BOOKS: Where all the ghetto infamy is coming from

I Was Born A Slave Vols I & II - An Anthology of Classic Slave Narratives edited by Charles Johnson & Yuval Taylor Payback pounds 17.99 each
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The Independent Culture
The subtitle of these two hefty volumes says it all: The Library of Black America. In many ways we're dealing with a collection of books within a book. Both volumes weigh in at 800-odd pages but the length of the individual items makes it by no means a handicap to potential readers.

These two anthologies contain texts that read as life stories, self-contained testimonies of events whose documentation is crucial to contemporary American, not just black American, literature. The intense, white-hot emotion of the writing is such that some of the pieces really need time to be fully absorbed but are worth persevering with nevertheless.

Originally available in pamphlet form between the mid-18th and early 19th centuries, the assembled pieces in I Was Born A Slave are striking for their stylistic and thematic diversity; there are accounts of inhumane hardship, thrilling escape and hard-hitting humour. The full gamut of emotions is covered by authors whose tone varies from the indignant to the defiant, the grotesque to the inspirational.

Anyone conversant with slave narratives will recognise the names of William Wells Brown, Frederick Douglass and Olaudah Equiano. Their historical texts form the bedrock of the first edition and are full of passion and insight - the authors have a distinct sense of the historical weight of their experience, detailing events and their ramifications with great socio-political insight. Equiano tellingly calls his work "The Interesting Narrative Life of Olaudah Equiano or Gustavas Vassa The African". This assertion of a non-European ancestry is a remarkably prescient initiative in relation to the identity struggle of subsequent generations of African- Americans.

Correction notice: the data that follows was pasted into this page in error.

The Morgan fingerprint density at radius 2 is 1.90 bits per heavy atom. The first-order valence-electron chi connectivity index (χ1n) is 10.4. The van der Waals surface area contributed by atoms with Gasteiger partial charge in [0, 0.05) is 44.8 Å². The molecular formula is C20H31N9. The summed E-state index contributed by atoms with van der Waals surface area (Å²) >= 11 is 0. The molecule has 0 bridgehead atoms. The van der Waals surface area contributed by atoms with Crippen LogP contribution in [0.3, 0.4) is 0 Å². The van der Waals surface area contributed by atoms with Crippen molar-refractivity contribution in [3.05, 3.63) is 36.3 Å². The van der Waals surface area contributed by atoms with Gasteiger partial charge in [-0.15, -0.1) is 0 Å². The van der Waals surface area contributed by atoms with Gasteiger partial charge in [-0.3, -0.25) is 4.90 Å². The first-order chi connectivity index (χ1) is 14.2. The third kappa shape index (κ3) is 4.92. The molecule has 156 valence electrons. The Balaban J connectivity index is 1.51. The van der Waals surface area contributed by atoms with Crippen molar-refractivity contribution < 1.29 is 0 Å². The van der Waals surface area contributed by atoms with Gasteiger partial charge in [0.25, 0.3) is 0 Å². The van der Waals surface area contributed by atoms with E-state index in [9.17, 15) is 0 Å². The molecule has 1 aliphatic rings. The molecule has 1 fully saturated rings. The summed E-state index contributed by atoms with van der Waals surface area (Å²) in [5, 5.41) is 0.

The second volume centres more or less on the theme of resistance and has several accounts dealing explicitly with escape. I just wonder whether editors Johnson and Taylor might have mixed in some of the subject matter of Volume I to add some light and shade. That might be why the writing of Harriet Jacobs is the highlight of Volume II.

The only female writer in the anthology is remarkable not only for her stylistic verve but also for her tremendously moving and comprehensive panorama of the slave experience. From the shockingly cruel spectacle of New Year's Day (when slaves waited fearfully to see whether they would be hired again for the following year) to touching observations on the extremely complex master-slave relationship, her text is illuminating.

The opening line of "Incidents In The Life of A Slave Girl" reads, "I was born a slave but never knew it till six years of happy childhood had passed away". It reminds me of black British singer Labi Sifre's revelation that he didn't realise he was black until long after he realised he was gay.

What we have in this well-stocked library is really the birth of African- American writing; the slave narrative, as critics such as James M McPherson point out, is really the foundation upon which all modern black American literature stands. Its continued impact can be felt not just in the direct use of the form by contemporary authors such as Charles Johnson (in the excellent Oxherding Tale) but also in the searing monologues of Nineties hip-hop artists such as Ice Cube. If you want to know where all the ghetto infamy is really coming from, then buy these books now.